Michael Jai White unleashes against his past in this action thriller from the director of Misfire.
Bryant Powell is a former DEA agent who has run from his past and now lives in Nogales, Mexico under the pseudonym Bo Davis. Every morning, he trains in martial arts and works as a surveyor. One morning, he notices a young man, Oscar, watching him while training. He decides to take the kid under his wing and teach him his fighting style. When Oscar reunites with his brother Hector, released from prison as a capo for a local gang, Oscar impresses Hector with his fighting style when he wins 10,000 pesos against the toughest guy in town.
However, a video of the fight has surfaced. Former cop turned crime lord Sonny Kilbane is in prison and learns of the video. Recognizing the fighting style, Kilbane knows that Bryant is responsible. When Bryant learns the past has caught up with him, he finds himself protecting Oscar and Hector along with Marisol, a gym owner’s daughter who takes a liking to Oscar. When Oscar and Marisol are kidnapped by another protégé of Bryant’s now working for Kilbane, Bryant and Hector must unite to take down Kilbane and his hired guns once and for all.
When it comes to indie action cinema, R. Ellis Frazier is a filmmaker who has had his share of hits and misses. As of late, he’s proven himself to work well and showcase the talents of able-bodied fighters in films, like Gary Daniels in Rumble and Louis Mandylor in Legacy. While the latter returns for this film, it’s more of a straight acting role as the film clearly showcases Michael Jai White as a ex-cop forced to face his past again due to accidental circumstances.
White is great in the lead role of Bryant, who implores a fighting style that looks to be a combination of his trademark Kyokushin-kai Karate and the Keysi Fighting Method style used by Christian Bale in the Dark Knight trilogy. He takes in a young protégé, Oscar, played by Luca Oriel, who actually has a few fight scenes in the film and actually holds his own. He keeps his training up and we could have another action talent in the future. It is when their paths collide that chaos is destined to ensue as we see White doing what he does best, with a bit of comic relief mixed in. For instance, when he confronts a thug by pouring gasoline on him, the thug sets himself on fire and White has to explain it to those he protects.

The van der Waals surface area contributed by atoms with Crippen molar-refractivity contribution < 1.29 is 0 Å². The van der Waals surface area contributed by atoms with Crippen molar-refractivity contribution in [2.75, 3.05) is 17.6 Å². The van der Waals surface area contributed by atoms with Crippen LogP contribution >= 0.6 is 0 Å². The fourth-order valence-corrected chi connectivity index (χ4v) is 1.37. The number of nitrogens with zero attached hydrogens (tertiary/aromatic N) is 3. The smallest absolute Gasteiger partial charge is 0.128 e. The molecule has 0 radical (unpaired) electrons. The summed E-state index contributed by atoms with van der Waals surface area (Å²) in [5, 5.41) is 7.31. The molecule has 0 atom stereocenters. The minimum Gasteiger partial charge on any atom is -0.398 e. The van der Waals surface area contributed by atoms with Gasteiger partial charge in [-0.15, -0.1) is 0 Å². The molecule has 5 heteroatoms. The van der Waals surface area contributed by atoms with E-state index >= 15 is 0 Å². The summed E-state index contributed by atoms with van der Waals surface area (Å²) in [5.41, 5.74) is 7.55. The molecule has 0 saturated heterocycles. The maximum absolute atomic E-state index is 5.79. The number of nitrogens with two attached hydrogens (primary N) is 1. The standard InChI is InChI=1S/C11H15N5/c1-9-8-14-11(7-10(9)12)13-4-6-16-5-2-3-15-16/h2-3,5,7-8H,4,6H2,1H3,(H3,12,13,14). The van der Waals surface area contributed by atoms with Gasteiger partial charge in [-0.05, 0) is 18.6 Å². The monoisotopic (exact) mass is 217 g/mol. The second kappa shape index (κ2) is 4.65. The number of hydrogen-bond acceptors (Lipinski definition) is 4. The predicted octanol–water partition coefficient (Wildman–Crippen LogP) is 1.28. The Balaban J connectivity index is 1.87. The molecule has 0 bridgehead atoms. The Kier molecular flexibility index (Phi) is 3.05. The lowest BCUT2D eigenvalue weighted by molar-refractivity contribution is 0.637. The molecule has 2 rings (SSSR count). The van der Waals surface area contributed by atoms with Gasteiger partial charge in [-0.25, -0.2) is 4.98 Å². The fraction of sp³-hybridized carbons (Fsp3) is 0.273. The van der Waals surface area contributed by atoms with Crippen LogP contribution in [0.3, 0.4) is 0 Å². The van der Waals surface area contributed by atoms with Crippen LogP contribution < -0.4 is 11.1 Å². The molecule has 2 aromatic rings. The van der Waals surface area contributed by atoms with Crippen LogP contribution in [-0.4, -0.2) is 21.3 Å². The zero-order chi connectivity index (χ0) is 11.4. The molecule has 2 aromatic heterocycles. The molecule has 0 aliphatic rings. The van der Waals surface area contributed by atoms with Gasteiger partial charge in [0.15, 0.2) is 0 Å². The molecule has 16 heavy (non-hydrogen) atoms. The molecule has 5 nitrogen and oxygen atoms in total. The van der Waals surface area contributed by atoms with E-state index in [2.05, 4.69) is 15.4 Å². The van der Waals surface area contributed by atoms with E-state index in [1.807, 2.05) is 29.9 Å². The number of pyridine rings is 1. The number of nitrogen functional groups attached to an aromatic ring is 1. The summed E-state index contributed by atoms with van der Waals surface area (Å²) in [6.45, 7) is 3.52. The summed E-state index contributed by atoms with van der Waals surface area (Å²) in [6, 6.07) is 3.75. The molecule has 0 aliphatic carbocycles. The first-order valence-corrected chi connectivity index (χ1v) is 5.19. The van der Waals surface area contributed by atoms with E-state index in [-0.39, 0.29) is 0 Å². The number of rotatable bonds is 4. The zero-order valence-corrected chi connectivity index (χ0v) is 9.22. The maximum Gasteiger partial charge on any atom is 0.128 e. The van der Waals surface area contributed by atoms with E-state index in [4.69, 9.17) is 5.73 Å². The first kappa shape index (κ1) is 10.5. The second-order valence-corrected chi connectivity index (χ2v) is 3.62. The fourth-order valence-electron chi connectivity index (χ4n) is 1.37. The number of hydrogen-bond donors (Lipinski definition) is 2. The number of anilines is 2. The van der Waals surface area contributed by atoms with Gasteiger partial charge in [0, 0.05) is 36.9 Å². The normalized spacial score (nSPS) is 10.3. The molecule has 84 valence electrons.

Tom Berenger is excellent as the villainous Kilbane, who does all of the masterminding while in prison with Mandylor as his lawyer. We get to see regular Frazier collaborator Roberto Sanchez as a set of twins who are hired to find Bryant. Look out for a cameo from 90’s martial arts legend Art Camacho (who also serves as the stunt coordinator) as a thug for Don Valdez, one of Kilbane’s cohorts.
The fight scenes, under Michel Quach and his team, are quite good with White showcasing his skills. In one amazing move, he takes on a group of machete wielding thugs and he takes down the first with a slam face first into the ground. Similar to Iko Uwais’ face first slam on a goon in The Raid, only White does it while standing still which is bound to give a “holy cow” reaction. Oriel even gets into a brief fistacuff with former Power Ranger and Scorpion King Michael Copon. However, it is all about White, who shines and even reveals his backstory in a scene involving his real-life wife Gillian as his girlfriend.
As Good as Dead is a pretty good film meshing firepower, martial arts action, and some comic relief all in the part of one Michael Jai White. Kudos must go to Luca Oriel, who could have a potential future in the genre if he keeps up his training. The fighting style is quite unique in some ways, but is quite good for this film. Definitely worth checking out.
WFG RATING: B+
Samuel Goldwyn Films and Creative Capital Management present an Odyssey Motion Pictures production in association with Badhouse Studios Mexico and Jaigantic Films. Director: R. Ellis Frazier. Producers: Justin Nesbitt, Marc Clebanoff, Michael Jai White, and Geoffrey Ross. Writer: Michael Jai White. Cinematography: Jorge Roman. Editing: Stephen Murray.
Cast: Michael Jai White, Tom Berenger, Louis Mandylor, Luca Oriel, Guillermo Ivan, Michael Copon, Gabriela Quezada, Roberto Sanchez, Mario Zaragoza, Gillian White, Art Camacho.